What is it really like to be a lawyer? Perhaps the answer to that question will surprise you.
For a behind-the-scenes peek at the profession, we spoke primarily with junior lawyers, who graciously shared their experiences with us. Of course, no one account can accurately convey what “all” lawyers go through. Juniors, even within the same firm, can have vastly different experiences, depending on who is giving them work and how, the amount of work generated by different departments, who the clients are, and other such factors.
Still, these vignettes should provide a bit of an overview to help you better grasp what you yourself may encounter once you have earned your JD and begin work for a firm. And, as you may have already guessed, certain information in these stories has been redacted, names have been changed, cases have been slightly obscured, and other alterations made to protect the confidentiality of our contributors.
First-Year Transactional Lawyer in the Project Finance Department at a Major Firm
Because junior lawyers are somewhat of a commodity, the environment among first-year attorneys at major firms is quite competitive. So, when junior lawyers finally start at their firms, many are fearful of stepping out of the lines, fearful of asking questions. Because of this, many do not define their careers. Most young lawyers take what they are given and can get pigeonholed in a very narrow area. I think that many can “accidentally” develop expertise because they get staffed on a few deals and get good at one thing. Then, senior associates keep coming back to them for that one thing, and it keeps getting reinforced. They wake up six years in and realize they don’t like doing regulatory work, for example, and can’t make a change.
In my case, I very politely and diplomatically asked to be on project finance trans- actions, and that is what I am working on and I love it. If I got placed in the tax department, I would probably quit—I think that a lot of lawyers burn out because they are in the wrong areas and don’t know it. They feel powerless and they might like some other part of the law.
With respect to project finance, let’s say that, hypothetically, a client of our firm’s is buying a power plant. We will conduct due diligence on the asset. We will have to put on our client’s hat—like we are their in-house council—and ask all the ques- tions that they want to ask and some that they might not even know they should ask. In this case, as a firm, we will have to make sure that the deal is sound from a variety of perspectives—will regulators agree? Will banks loan us the money? At times, we have to consider how shareholders will react. And we have to ensure that our clients are prepared for a deal to go through or not to go through.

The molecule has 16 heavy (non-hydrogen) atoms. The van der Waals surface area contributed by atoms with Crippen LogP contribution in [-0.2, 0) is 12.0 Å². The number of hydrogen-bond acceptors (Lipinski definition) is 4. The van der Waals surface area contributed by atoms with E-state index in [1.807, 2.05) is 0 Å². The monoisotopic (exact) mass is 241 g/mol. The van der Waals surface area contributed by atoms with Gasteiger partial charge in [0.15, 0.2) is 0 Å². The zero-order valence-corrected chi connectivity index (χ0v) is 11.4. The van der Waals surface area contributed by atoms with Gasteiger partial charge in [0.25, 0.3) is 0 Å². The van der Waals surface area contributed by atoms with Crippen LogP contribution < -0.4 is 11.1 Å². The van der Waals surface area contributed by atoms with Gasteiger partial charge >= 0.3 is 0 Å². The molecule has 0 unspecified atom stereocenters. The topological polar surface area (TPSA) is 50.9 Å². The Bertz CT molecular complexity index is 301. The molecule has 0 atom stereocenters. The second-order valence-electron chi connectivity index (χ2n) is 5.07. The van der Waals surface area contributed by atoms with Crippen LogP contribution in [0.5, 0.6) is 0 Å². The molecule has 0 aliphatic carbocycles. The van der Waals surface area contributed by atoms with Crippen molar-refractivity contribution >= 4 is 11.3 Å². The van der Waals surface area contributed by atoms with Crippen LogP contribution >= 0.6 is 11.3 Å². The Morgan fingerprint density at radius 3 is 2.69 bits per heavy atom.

From a project finance perspective, we might need to consider hundreds of contingencies in a credit agreement. Maybe my client is borrowing money from a bank to complete the purchase of an asset and I am staring at a 200-page credit agreement. I am definitely not going to be negotiating the terms of the agreement—that is for very senior associates and mostly for partners. However, I will have to read and understand the agreement, so I will be examining the agreement and looking at precedent agreements. I won’t be writing new language, but I will need to be familiar with past agreements and “conform them” to this one. I will take exhibits, schedules, and guarantees from an old deal and adapt them for the new deal, and they will be reviewed by those senior to me and might make it into the final deal— at a minimum, it will make it easier to construct this one.
I will also make a checklist of all of the conditions in the agreement—maybe 35 of them—that need to be met before we can advise our client to sign the agreement. I will be tracking that agreement and making sure that we don’t miss the little things. But I might be doing these things on anywhere between two and seven other agreements at a time, constantly assimilating all of the details from all of the various deals simultaneously. Try keeping seven checklists of 35 different things going simultaneously! And, of course, the details are different for each deal—in one we might be representing a company, in another an investor, and in another the bank itself. In one, a company may be buying an existing asset and in another, it may be paying a party to build and hand over a turnkey operation. Each deal requires that we analyze different perspectives, from who is purchasing the energy to liabilities if construction is delayed, etc.
I categorize my days in three ways: not busy, comfortably busy, ridiculously busy. When I am not busy, my day might start at 9:30 a.m. and last until 6:30 p.m. When I am comfortably busy, I am well staffed and working from 9:30 a.m. to 9:00 p.m. If a deal is pending, and it is urgent that we get it done, I am going to be starting at 9:30 a.m. and working until 12:00 a.m.—sometimes later—for one to three weeks at a time. Because I am not afraid to ask questions and ask for advice from those senior to me, I feel like I am pretty efficient.
Junior Associate with an International Organization Working on a War Crimes Prosecution
We interviewed a junior associate at a major New York law firm who explained, as we noted earlier, that many associates do not truly understand what practicing law is about: “A lot of law students think they will walk out of law school and will be arguing cases in the Hague. Those jobs are one in a million.” He is right—such opportunities are exceedingly rare—but we managed to find someone who was able to land such a job. Keep in mind, then, that even though this individual’s experience is interesting, it is also highly unusual.
Jeremy Shinewald is the founder of jdMission, an admissions consulting firm that helps applicants get into law school. This article is excerpted from his book, The Complete Start-To-Finish Law School Admissions Guide.